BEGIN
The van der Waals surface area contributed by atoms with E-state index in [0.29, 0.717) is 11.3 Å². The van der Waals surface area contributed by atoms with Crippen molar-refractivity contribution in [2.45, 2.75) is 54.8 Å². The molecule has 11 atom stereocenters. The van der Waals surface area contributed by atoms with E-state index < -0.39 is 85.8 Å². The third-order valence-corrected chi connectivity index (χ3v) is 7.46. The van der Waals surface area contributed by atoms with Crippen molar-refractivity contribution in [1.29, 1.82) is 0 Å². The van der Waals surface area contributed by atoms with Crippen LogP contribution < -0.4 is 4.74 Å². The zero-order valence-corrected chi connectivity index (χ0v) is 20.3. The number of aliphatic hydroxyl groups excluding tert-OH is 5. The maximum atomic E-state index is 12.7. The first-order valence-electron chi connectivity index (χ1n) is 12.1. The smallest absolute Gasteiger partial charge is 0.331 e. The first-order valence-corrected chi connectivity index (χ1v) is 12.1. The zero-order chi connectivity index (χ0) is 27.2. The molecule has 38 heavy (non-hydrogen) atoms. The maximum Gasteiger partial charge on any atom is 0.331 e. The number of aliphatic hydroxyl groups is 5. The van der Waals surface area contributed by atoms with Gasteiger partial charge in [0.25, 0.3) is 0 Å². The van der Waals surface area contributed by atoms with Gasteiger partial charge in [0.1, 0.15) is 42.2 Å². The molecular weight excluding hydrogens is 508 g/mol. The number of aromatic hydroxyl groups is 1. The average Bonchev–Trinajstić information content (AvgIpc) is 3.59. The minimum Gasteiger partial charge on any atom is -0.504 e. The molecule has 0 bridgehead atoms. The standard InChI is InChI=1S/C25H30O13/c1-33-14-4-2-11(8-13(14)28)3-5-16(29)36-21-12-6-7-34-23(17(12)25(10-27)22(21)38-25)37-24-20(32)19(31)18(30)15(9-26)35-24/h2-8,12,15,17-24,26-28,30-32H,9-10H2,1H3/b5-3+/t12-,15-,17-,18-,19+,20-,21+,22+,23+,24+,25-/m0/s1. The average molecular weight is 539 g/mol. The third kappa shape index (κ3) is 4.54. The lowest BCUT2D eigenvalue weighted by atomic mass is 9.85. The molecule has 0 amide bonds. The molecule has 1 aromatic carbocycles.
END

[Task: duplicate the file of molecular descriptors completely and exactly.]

The van der Waals surface area contributed by atoms with E-state index in [0.29, 0.717) is 11.3 Å². The van der Waals surface area contributed by atoms with Crippen molar-refractivity contribution in [2.45, 2.75) is 54.8 Å². The molecule has 11 atom stereocenters. The van der Waals surface area contributed by atoms with E-state index < -0.39 is 85.8 Å². The third-order valence-corrected chi connectivity index (χ3v) is 7.46. The van der Waals surface area contributed by atoms with Crippen molar-refractivity contribution in [1.29, 1.82) is 0 Å². The van der Waals surface area contributed by atoms with Crippen LogP contribution < -0.4 is 4.74 Å². The zero-order valence-corrected chi connectivity index (χ0v) is 20.3. The number of aliphatic hydroxyl groups excluding tert-OH is 5. The maximum atomic E-state index is 12.7. The first-order valence-electron chi connectivity index (χ1n) is 12.1. The smallest absolute Gasteiger partial charge is 0.331 e. The first-order valence-corrected chi connectivity index (χ1v) is 12.1. The zero-order chi connectivity index (χ0) is 27.2. The molecule has 38 heavy (non-hydrogen) atoms. The maximum Gasteiger partial charge on any atom is 0.331 e. The number of aliphatic hydroxyl groups is 5. The van der Waals surface area contributed by atoms with Gasteiger partial charge in [0.25, 0.3) is 0 Å². The van der Waals surface area contributed by atoms with Gasteiger partial charge in [0.1, 0.15) is 42.2 Å². The molecular weight excluding hydrogens is 508 g/mol. The number of aromatic hydroxyl groups is 1. The average Bonchev–Trinajstić information content (AvgIpc) is 3.59. The minimum Gasteiger partial charge on any atom is -0.504 e. The molecule has 0 bridgehead atoms. The standard InChI is InChI=1S/C25H30O13/c1-33-14-4-2-11(8-13(14)28)3-5-16(29)36-21-12-6-7-34-23(17(12)25(10-27)22(21)38-25)37-24-20(32)19(31)18(30)15(9-26)35-24/h2-8,12,15,17-24,26-28,30-32H,9-10H2,1H3/b5-3+/t12-,15-,17-,18-,19+,20-,21+,22+,23+,24+,25-/m0/s1. The average molecular weight is 539 g/mol. The third kappa shape index (κ3) is 4.54. The lowest BCUT2D eigenvalue weighted by atomic mass is 9.85. The molecule has 0 amide bonds. The molecule has 1 aromatic carbocycles.